“Alright,” Varanis says, digging into the pouch on her belt. “I’ll flip a coin to see which of your Swords I’m going to drag back here then.”

Berra just watches, confused.

“You’re meant to tell me you will start making choices on your own and don’t need a Sword to come shake some sense into you,” Varanis says as she plucks out a coin.

“I don’t know what choices you want me to make,” Berra replies.

“Anything that involves some kind of action and comes from inside you,” Varanis says, hesitating. “Choose to summon a healer without being told. Choose to drink water. Choose to wriggle your toes! Anything but lying there like a lump waiting for orders!”

“I’ve got orders,” she replies, and looks down. “I need to help Lord Raven becomes a better Wyter.”

“And what actions are you taking towards that goal?”

“I’ve been talking to him, explaining the situation, keeping him from being angry. He’s scared, and he does not like it, but he knows what he has to do. I’m trying to make him want to do it.” Berra looks up hopefully, as if she wants to please Varanis with the answer.

“My Berra would have… it doesn’t matter. You are my Berra, just trapped under whatever is that has broken you and I’m going to figure it out and make you whole again,” Varanis says, fidgeting with the coin. “When will the healer get here?”

“I only just asked the Wyter to send an initiate,” Berra replies. “So maybe half an hour.” It is a guess, but she seems to be happier knowing what is likely than implying she is unsure.

“Right. Well, you have Yehna here to make sure you don’t forget to breathe or something. So, I’ll guess we see where the fates will take me.” She looks at the Lunar she’s pulled out. “Let’s see… if I get the Emperor, I’ll go look for D’Val and if it’s the Goddess, I’ll visit your High Sword in his lair. Sound good?” Without waiting for a reply, she flips the coin high into the air.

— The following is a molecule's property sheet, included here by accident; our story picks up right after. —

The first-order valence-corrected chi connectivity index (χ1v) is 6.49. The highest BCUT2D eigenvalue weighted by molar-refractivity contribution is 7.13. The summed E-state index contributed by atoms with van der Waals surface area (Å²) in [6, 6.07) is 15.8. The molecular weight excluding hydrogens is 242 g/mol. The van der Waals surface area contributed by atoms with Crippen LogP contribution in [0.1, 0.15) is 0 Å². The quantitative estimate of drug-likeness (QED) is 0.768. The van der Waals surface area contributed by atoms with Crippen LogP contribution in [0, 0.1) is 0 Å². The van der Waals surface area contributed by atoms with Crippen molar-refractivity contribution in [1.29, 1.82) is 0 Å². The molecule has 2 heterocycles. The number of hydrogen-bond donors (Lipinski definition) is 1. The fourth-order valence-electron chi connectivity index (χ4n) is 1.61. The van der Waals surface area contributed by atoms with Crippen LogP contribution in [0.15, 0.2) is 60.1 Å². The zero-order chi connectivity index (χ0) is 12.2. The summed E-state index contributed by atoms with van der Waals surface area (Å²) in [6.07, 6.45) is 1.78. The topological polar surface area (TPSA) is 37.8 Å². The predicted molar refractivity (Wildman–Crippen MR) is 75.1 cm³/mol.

Berra does not answer. Maybe she does not know how to judge.

The coin falls, flipping end over end until Varanis catches it and slaps in onto the back of her sword hand. Then she looks. “Right, Eril. Well, that means I don’t need to pack, but I should go straighten up a bit.” She sighs, then rolls her shoulders as if beginning to warm up for a fight. “You, eat what food your sister puts in front in front of you. Tell the healer the details of your injuries and current weakness. No hiding stuff so as not to bother them. And if I die at Eril’s hands again, don’t you dare interfere with me coming back. Someone needs to be here to try to shake some sense into you and it might as well be me, even if I have to escape hell again to do it.”

Berra says quietly, “I wouldn’t lie…”

“No, but you might just not say anything at all. Don’t you see? That’s the problem right now. You don’t move, you don’t talk, you don’t even seem to think until someone demands it of you!” When Varanis attempts to run her fingers through her hair in frustration yet again, they hit a snarl and she just clenches her fist around it. “I should just cut this all off,” she growls.

“Oh.” Berra nods. “Right. I’ll try to tell them everything.” And she falls silent.

Varanis yanks her hand from her hair and with a heavy sigh, lets it fall. “I’m not really angry at you,” she tells the little Humakti. “You are my friend and I love you. I’m angry at what has happened to you. And I’m afraid that I won’t be able to fix you. When fear and anger mix in me, they tend to come out as rage. It’s sometime reckless, but if there’s no way to let it out, I’ll go mad and do something epically stupid. I’ll try not to anger your High Sword to the point where he decides to stab me and be done with it.”

“Be polite,” the Humakti responds.

There’s a little snort as Varanis turns to the door. By way of goodbye, she says, “My manners are impeccable.”

Of course, there is no answer.

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    Varanis passes First Aid.